-• It Works Well •-
Building a rocket stove has been an elusive goal of mine for some time. My original attempts at building a stove were solely for the purpose of boiling maple syrup and the effort I put forth was always a little incomplete and hurried. This time around I decided to build something worthy of my time.
The overall rocket stove design is based on Zero Fossil Fuels design. If you're serious about building a stove like this (or anything similar), I highly recommend checking out his video tutorials for more build details.
This video is a look at my final stove and the process of lighting.
I built this rocket stove to heat my very small 12' x 18' (216 sq. ft.) woodworking shop. The shop has vaulted ceilings with a R-36 roof and a very porous R-13 wall system. On a typical winter morning here in the Adirondacks, the inside temperature can be anywhere from 10º below to 20º above F. Once the stove is lit, it typically takes about an hour and a half to bring the temperature to above freezing. In about 2-3 hours, the inside temperature will rise to 45º - 55º, and towards the end of the work day I usually stop feeding the stove altogether - sometimes I'll even open a window.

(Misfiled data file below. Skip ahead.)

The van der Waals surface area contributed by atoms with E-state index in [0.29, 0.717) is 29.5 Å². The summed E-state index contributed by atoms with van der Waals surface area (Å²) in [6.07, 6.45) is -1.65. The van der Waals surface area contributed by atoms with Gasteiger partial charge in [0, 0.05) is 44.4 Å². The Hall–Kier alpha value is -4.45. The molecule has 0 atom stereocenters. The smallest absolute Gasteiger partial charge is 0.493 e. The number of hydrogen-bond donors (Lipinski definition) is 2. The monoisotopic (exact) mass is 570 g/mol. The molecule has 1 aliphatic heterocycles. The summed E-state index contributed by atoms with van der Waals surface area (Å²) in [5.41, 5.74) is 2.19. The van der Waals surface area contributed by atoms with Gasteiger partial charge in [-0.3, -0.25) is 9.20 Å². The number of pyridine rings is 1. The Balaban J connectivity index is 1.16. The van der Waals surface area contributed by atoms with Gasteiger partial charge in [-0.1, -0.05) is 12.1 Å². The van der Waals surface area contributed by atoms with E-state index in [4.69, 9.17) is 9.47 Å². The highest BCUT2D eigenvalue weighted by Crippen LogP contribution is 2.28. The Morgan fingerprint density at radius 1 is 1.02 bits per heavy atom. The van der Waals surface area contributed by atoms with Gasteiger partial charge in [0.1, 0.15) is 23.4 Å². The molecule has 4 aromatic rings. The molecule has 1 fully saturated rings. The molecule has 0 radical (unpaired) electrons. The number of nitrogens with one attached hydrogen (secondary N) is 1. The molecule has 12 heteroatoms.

The rocket stove burns about 3 1/2 lbs of pellets per 1/2 hour when running on maximum. That number drops considerably when the air intake is throttled back. On average I burn about 17 pounds per day. At $5 per 50lb bag, that equals roughly $1.66 a day to heat my workshop. Not bad for a small off-grid workshop.
This stove is also designed to burn scrap wood. With the cover/ hopper removed, wood can be burned like any rocket stove with a J shape configuration.
There are many small details to building this stove so please feel free to ask in the comments below or visit Zero Fossil Fuels YouTube build page.